# What are differentiable points for a function?

##### 1 Answer
Dec 3, 2015

A differentiable point of a function $f \left(x\right)$ is a value $a$ such that the two-sided limit exists and is finite:

${\lim}_{h \to 0} \frac{f \left(a + h\right) - f \left(a\right)}{h}$

#### Explanation:

For example, let us verify that $f \left(x\right) = {x}^{2} + x$ is differentiable at $x = 2$:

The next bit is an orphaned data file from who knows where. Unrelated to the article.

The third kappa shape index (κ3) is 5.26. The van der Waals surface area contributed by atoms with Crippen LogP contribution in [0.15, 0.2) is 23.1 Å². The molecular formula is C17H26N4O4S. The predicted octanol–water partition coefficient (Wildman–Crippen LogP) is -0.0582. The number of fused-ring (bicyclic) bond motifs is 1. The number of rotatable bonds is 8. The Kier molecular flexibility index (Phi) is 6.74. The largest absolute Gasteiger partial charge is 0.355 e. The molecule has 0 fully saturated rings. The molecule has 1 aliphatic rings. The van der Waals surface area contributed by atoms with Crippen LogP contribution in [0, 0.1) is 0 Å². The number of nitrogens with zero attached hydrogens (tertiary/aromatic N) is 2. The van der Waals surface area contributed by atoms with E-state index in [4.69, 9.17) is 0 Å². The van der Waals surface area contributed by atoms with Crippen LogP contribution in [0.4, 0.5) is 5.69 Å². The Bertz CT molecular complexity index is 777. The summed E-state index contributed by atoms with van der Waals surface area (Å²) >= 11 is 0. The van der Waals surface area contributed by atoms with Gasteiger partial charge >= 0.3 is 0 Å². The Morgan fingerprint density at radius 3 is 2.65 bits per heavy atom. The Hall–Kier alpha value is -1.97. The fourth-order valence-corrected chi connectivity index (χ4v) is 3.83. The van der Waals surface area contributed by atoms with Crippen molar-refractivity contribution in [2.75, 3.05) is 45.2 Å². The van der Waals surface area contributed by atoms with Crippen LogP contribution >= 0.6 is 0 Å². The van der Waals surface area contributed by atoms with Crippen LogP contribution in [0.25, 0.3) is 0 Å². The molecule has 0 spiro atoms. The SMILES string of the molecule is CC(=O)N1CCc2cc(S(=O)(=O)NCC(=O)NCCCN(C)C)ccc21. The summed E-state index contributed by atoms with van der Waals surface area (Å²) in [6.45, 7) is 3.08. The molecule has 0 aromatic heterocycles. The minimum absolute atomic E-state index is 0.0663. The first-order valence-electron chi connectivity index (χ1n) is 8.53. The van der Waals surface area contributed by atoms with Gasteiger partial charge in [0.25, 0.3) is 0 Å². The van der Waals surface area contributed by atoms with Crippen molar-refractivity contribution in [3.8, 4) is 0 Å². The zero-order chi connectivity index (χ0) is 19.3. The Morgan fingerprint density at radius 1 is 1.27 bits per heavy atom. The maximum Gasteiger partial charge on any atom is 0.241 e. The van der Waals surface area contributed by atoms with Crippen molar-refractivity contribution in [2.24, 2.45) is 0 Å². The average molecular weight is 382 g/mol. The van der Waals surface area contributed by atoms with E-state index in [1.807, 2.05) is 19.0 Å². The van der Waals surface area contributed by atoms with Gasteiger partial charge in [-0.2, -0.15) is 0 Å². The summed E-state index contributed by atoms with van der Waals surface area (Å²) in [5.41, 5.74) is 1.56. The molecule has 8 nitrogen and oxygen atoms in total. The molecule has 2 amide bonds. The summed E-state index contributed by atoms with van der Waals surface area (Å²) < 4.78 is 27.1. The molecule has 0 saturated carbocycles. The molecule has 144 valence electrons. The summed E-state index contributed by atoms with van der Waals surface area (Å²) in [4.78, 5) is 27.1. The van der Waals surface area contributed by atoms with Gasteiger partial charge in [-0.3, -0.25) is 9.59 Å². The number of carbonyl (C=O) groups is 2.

Let $a = 2$

Then:

${\lim}_{h \to 0} \frac{f \left(a + h\right) - f \left(a\right)}{h}$

$= {\lim}_{h \to 0} \frac{f \left(2 + h\right) - f \left(2\right)}{h}$

$= {\lim}_{h \to 0} \frac{\left({\left(2 + h\right)}^{2} + \left(2 + h\right)\right) - \left({2}^{2} + 2\right)}{h}$

$= {\lim}_{h \to 0} \frac{\left(4 + 4 h + {h}^{2} + 2 + h\right) - \left(4 + 2\right)}{h}$

$= {\lim}_{h \to 0} \frac{5 h + {h}^{2}}{h}$

$= {\lim}_{h \to 0} \left(5 + h\right)$

$= 5$